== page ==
A group blog from members of the VB team
I’ve always enjoyed writing. Putting pen to paper (or, these days, fingers to keyboard) is something that brings a lot of joy into my life, even more than music or any other hobby that I have. I’ve been writing stories since earlier than I can remember, have faithfully kept a daily diary for many years, and have published countless journals, conference papers, and other articles on this or that technology.
So, when I was in my early twenties, it seemed the most obvious thing to try start writing professionally. I wrote out a number of stories (mostly science fiction), which I sent in to various magazines. All of them were rejected. This was a source of frustration to me for quite some time, and as I personally found my stories to be engaging and eloquent (why not?), I couldn’t understand why these obvious “gems” were being overlooked.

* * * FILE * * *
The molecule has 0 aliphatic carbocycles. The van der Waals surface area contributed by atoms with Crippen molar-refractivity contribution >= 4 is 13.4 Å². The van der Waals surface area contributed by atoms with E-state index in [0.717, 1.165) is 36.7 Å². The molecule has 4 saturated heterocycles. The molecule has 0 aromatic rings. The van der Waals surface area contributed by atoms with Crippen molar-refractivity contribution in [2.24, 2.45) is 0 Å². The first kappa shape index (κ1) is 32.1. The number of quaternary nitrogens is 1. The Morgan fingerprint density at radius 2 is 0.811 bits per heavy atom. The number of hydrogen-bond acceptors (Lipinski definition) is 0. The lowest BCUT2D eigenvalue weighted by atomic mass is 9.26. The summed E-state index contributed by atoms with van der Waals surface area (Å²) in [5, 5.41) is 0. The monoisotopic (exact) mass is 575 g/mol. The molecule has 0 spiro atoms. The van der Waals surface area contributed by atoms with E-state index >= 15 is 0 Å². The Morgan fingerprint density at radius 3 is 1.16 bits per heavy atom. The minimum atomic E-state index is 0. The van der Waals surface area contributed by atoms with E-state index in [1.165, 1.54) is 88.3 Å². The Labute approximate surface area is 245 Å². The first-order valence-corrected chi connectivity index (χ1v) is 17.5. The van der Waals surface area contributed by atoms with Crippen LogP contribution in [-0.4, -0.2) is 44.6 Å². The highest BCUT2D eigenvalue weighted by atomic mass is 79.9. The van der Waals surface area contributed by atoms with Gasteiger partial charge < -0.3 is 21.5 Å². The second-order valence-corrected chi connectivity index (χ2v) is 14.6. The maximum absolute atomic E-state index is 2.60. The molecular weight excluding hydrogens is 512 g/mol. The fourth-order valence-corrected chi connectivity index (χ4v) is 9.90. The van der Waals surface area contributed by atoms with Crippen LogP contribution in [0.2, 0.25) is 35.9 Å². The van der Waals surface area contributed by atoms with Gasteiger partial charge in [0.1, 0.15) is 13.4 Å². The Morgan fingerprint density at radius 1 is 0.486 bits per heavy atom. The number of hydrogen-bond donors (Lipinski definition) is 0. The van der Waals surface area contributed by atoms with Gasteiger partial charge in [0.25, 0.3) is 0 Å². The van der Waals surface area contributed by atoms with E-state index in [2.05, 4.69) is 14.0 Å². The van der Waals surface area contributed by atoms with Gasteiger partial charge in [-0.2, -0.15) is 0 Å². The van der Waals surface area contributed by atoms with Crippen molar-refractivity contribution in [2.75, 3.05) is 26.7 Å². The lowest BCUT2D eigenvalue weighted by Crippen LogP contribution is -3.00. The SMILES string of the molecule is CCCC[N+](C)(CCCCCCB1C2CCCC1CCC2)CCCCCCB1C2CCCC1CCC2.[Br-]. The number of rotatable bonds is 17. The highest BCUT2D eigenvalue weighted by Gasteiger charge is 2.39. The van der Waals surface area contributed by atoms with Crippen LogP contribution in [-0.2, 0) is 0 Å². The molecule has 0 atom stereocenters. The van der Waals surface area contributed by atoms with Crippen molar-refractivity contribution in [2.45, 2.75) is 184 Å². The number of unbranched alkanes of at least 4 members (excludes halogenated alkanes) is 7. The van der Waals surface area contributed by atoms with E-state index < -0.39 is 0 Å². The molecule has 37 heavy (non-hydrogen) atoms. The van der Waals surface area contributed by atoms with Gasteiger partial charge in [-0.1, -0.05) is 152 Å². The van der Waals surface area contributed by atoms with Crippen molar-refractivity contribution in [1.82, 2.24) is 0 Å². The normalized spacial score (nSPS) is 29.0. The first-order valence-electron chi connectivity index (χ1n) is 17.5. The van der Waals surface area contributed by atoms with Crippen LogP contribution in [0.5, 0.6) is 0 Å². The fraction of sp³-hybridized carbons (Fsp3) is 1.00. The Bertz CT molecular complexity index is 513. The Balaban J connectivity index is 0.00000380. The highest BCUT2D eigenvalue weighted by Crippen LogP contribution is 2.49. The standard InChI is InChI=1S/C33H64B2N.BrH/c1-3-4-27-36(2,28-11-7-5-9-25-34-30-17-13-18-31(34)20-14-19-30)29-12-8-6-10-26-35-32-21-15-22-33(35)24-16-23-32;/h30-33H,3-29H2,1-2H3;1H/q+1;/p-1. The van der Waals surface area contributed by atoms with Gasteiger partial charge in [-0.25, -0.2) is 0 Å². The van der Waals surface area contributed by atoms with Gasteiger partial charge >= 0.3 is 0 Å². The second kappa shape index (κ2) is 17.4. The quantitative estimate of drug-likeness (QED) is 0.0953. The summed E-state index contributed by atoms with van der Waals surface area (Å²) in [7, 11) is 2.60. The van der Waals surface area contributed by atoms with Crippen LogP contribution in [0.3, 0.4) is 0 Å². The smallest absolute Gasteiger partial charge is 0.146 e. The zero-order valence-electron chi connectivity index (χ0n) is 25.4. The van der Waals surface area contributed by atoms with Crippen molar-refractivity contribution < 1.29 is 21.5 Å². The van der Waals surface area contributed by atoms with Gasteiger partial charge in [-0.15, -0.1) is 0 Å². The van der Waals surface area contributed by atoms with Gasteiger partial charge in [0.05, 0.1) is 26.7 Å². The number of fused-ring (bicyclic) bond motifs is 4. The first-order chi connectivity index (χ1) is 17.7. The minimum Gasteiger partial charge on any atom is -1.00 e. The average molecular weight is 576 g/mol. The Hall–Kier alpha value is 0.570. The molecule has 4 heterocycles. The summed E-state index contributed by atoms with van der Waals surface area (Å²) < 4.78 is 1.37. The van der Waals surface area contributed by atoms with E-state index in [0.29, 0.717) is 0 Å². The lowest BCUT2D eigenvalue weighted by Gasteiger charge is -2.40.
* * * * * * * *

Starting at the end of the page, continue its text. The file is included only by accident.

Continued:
I could have given up, and I was tempted to. But I instead decided to get into it from another angle; why not practice? There was this new thing called “USENET” which leveraged the still-nascent Internet, which was read by people with very similar backgrounds to mine. I started out by writing short parodies, figuring out what worked and what didn’t. (Some of my Star Trek and Black Adder parodies are still lurking out there on the ‘Net, much to my embarrassment. If you come across them, have mercy on me. J)
I got a lot of healthy feedback from friends and ‘Net acquaintances on these attempts. Gradually I came to realize that there was a lot of difference between having a good idea and describing it well. There’s a fine line between too much description and not enough description, and I tended to err on the side of “too much.” It’s a problem I still have to some degree even now – for the technical writing that makes up much of my authoring, it’s not a big deal, but it’s deadly for any writer who’s trying to keep the action moving. This was a good thing to learn, I’ve gone on to publish one piece of fiction, and I do plan (if I ever get enough time) to try my hand at fiction again – and in the meantime, I have learned many things that have helped me in the writing that I do daily.